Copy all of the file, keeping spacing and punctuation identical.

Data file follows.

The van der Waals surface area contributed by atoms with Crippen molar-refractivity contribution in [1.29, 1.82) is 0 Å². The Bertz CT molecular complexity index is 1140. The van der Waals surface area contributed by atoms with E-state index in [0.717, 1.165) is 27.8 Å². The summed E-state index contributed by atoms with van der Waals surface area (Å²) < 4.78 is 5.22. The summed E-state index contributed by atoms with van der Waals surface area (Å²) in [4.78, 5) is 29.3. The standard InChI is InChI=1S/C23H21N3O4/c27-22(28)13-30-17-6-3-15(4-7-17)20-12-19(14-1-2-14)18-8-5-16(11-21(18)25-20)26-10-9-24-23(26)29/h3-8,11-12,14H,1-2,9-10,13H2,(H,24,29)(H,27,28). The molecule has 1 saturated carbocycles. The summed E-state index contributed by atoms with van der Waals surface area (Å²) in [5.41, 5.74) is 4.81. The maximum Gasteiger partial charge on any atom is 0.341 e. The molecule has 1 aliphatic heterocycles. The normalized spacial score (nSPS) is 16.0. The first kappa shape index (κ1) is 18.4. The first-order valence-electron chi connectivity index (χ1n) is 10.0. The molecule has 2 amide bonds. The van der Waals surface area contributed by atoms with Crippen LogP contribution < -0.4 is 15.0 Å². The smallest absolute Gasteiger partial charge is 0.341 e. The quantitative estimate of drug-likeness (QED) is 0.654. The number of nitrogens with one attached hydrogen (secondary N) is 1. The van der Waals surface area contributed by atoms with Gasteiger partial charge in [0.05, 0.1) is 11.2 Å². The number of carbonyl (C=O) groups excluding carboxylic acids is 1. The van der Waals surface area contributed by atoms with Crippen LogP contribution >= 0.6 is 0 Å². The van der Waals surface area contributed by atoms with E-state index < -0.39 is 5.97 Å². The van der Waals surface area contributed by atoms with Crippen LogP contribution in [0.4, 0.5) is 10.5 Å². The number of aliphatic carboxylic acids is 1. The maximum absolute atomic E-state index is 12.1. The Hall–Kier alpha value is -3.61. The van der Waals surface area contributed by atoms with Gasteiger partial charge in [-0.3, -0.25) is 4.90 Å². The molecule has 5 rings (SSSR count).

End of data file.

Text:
The van der Waals surface area contributed by atoms with Crippen molar-refractivity contribution in [1.29, 1.82) is 0 Å². The Bertz CT molecular complexity index is 1140. The van der Waals surface area contributed by atoms with E-state index in [0.717, 1.165) is 27.8 Å². The summed E-state index contributed by atoms with van der Waals surface area (Å²) < 4.78 is 5.22. The summed E-state index contributed by atoms with van der Waals surface area (Å²) in [4.78, 5) is 29.3. The standard InChI is InChI=1S/C23H21N3O4/c27-22(28)13-30-17-6-3-15(4-7-17)20-12-19(14-1-2-14)18-8-5-16(11-21(18)25-20)26-10-9-24-23(26)29/h3-8,11-12,14H,1-2,9-10,13H2,(H,24,29)(H,27,28). The molecule has 1 saturated carbocycles. The summed E-state index contributed by atoms with van der Waals surface area (Å²) in [5.41, 5.74) is 4.81. The maximum Gasteiger partial charge on any atom is 0.341 e. The molecule has 1 aliphatic heterocycles. The normalized spacial score (nSPS) is 16.0. The first kappa shape index (κ1) is 18.4. The first-order valence-electron chi connectivity index (χ1n) is 10.0. The molecule has 2 amide bonds. The van der Waals surface area contributed by atoms with Crippen LogP contribution < -0.4 is 15.0 Å². The smallest absolute Gasteiger partial charge is 0.341 e. The quantitative estimate of drug-likeness (QED) is 0.654. The number of nitrogens with one attached hydrogen (secondary N) is 1. The van der Waals surface area contributed by atoms with Gasteiger partial charge in [0.05, 0.1) is 11.2 Å². The number of carbonyl (C=O) groups excluding carboxylic acids is 1. The van der Waals surface area contributed by atoms with Crippen LogP contribution >= 0.6 is 0 Å². The van der Waals surface area contributed by atoms with E-state index < -0.39 is 5.97 Å². The van der Waals surface area contributed by atoms with Crippen LogP contribution in [0.4, 0.5) is 10.5 Å². The number of aliphatic carboxylic acids is 1. The maximum absolute atomic E-state index is 12.1. The Hall–Kier alpha value is -3.61. The van der Waals surface area contributed by atoms with Gasteiger partial charge in [-0.3, -0.25) is 4.90 Å². The molecule has 5 rings (SSSR count).